When institutionalized practices exacerbate inequities in the courtroom

Since its founding, our country has struggled with ensuring that its highest ideals guide the nation’s policies and practices. For example, the Equal Protection Clause in the 14th Amendment to the United States Constitution provides that “no state shall deny to any person within its jurisdiction the equal protection of the laws.” Nevertheless, we regularly see this struggle playing out in our classrooms, our streets and along our borders – not everyone gets equal treatment.

This struggle also plays out in courthouses. In fact, when it comes to the awarding of damages, unequal treatment under the law has been institutionalized.  This case is very clearly laid out in the “How Race, Ethnicity and Gender Impact Your Life’s Worth: Discrimination in Civil Damage Awards” report, which was completed by the Lawyers’ Committee for Civil Rights Under Law with funding from Silicon Valley Community Foundation.  This report shows how data based on a person’s race/ethnicity and gender are used to forecast his or her future income earnings in wrongful death or personal injury actions and describes how this practice perpetuates discrimination against women and people of color by reinforcing pay disparities and failing to account for future progress.

This practice is particularly harmful to children of color who have not had a chance to earn wages or indicate their professional interests and incentivizes corporations and other entities to allocate risk in minority, low-income communities.  Recent research has shown that business do, in fact, disproportionately target minority and low-income communities when determining where they should place hazardous waste sites.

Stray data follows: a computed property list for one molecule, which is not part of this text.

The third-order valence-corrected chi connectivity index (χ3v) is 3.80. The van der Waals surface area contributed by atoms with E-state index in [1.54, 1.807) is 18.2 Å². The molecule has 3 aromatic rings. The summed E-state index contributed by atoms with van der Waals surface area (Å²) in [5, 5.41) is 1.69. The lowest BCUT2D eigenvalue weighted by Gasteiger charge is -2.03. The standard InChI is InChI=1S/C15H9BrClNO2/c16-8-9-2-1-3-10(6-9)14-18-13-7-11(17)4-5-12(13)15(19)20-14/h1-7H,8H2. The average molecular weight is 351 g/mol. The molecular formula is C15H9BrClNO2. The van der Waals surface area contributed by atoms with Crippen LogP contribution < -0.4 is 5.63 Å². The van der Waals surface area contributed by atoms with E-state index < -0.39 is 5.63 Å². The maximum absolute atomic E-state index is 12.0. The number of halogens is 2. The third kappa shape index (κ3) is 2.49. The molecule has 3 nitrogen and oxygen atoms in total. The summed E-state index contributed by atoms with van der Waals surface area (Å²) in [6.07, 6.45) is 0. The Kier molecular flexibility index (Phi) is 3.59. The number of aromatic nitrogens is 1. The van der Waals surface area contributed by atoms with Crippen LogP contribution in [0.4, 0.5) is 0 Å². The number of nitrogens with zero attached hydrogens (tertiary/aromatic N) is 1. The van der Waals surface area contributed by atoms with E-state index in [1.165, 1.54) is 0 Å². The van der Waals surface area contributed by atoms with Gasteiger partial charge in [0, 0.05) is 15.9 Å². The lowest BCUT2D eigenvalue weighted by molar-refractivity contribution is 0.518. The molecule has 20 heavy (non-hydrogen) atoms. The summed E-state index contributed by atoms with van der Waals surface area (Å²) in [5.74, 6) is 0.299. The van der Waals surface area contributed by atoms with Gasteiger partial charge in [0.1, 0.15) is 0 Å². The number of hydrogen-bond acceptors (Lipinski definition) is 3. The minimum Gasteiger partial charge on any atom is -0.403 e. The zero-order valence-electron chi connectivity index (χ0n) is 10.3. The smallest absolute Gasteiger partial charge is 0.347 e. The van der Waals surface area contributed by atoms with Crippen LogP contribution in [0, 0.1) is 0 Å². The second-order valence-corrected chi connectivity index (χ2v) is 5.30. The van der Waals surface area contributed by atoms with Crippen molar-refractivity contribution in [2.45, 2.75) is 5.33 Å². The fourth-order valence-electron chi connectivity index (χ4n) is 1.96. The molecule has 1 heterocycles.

Though the discriminatory use of gender- and race/ethnicity-based calculation of future earnings is a significant issue, very few state or federal reforms have been proposed to address it and none have been adopted. This report recommends that legislative action should be taken so that calculations of future income earnings in tort damage awards are not based on a person’s gender and race, and/or ethnicity.

SVCF has shed light on these types of inequity issues in the past (see our reports with the Lawyers’ Committee for Civil Rights of the San Francisco Bay Area on math misplacement and traffic  fees and fines) and will continue to use philanthropy to shed light and support systemic solutions to solve discriminatory practices.  Join us as we inform policy makers about the findings in the report from Lawyers’ Committee for Civil Rights Under Law and fight to ensure that court practices do not continue to perpetuate discrimination against women and people of color.